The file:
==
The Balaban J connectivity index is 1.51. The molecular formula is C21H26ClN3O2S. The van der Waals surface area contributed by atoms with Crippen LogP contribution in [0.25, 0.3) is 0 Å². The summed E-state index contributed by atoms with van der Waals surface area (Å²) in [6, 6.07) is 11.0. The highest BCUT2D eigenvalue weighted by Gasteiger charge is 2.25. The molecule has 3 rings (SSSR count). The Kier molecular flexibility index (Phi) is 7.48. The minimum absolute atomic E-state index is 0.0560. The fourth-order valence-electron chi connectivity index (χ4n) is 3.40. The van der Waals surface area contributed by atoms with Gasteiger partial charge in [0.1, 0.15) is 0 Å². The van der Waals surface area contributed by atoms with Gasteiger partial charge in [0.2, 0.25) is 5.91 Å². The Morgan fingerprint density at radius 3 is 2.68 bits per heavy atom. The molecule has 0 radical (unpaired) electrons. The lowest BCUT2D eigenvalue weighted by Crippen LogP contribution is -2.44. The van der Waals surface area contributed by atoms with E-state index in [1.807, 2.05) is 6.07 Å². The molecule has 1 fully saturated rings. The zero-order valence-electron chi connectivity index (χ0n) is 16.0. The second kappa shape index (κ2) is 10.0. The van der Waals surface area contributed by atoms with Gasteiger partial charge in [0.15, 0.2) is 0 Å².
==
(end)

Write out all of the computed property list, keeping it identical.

The Balaban J connectivity index is 1.51. The molecular formula is C21H26ClN3O2S. The van der Waals surface area contributed by atoms with Crippen LogP contribution in [0.25, 0.3) is 0 Å². The summed E-state index contributed by atoms with van der Waals surface area (Å²) in [6, 6.07) is 11.0. The highest BCUT2D eigenvalue weighted by Gasteiger charge is 2.25. The molecule has 3 rings (SSSR count). The Kier molecular flexibility index (Phi) is 7.48. The minimum absolute atomic E-state index is 0.0560. The fourth-order valence-electron chi connectivity index (χ4n) is 3.40. The van der Waals surface area contributed by atoms with Gasteiger partial charge in [0.1, 0.15) is 0 Å². The van der Waals surface area contributed by atoms with Gasteiger partial charge in [0.2, 0.25) is 5.91 Å². The Morgan fingerprint density at radius 3 is 2.68 bits per heavy atom. The molecule has 0 radical (unpaired) electrons. The lowest BCUT2D eigenvalue weighted by Crippen LogP contribution is -2.44. The van der Waals surface area contributed by atoms with E-state index in [1.807, 2.05) is 6.07 Å². The molecule has 1 fully saturated rings. The zero-order valence-electron chi connectivity index (χ0n) is 16.0. The second kappa shape index (κ2) is 10.0. The van der Waals surface area contributed by atoms with Gasteiger partial charge in [0.15, 0.2) is 0 Å².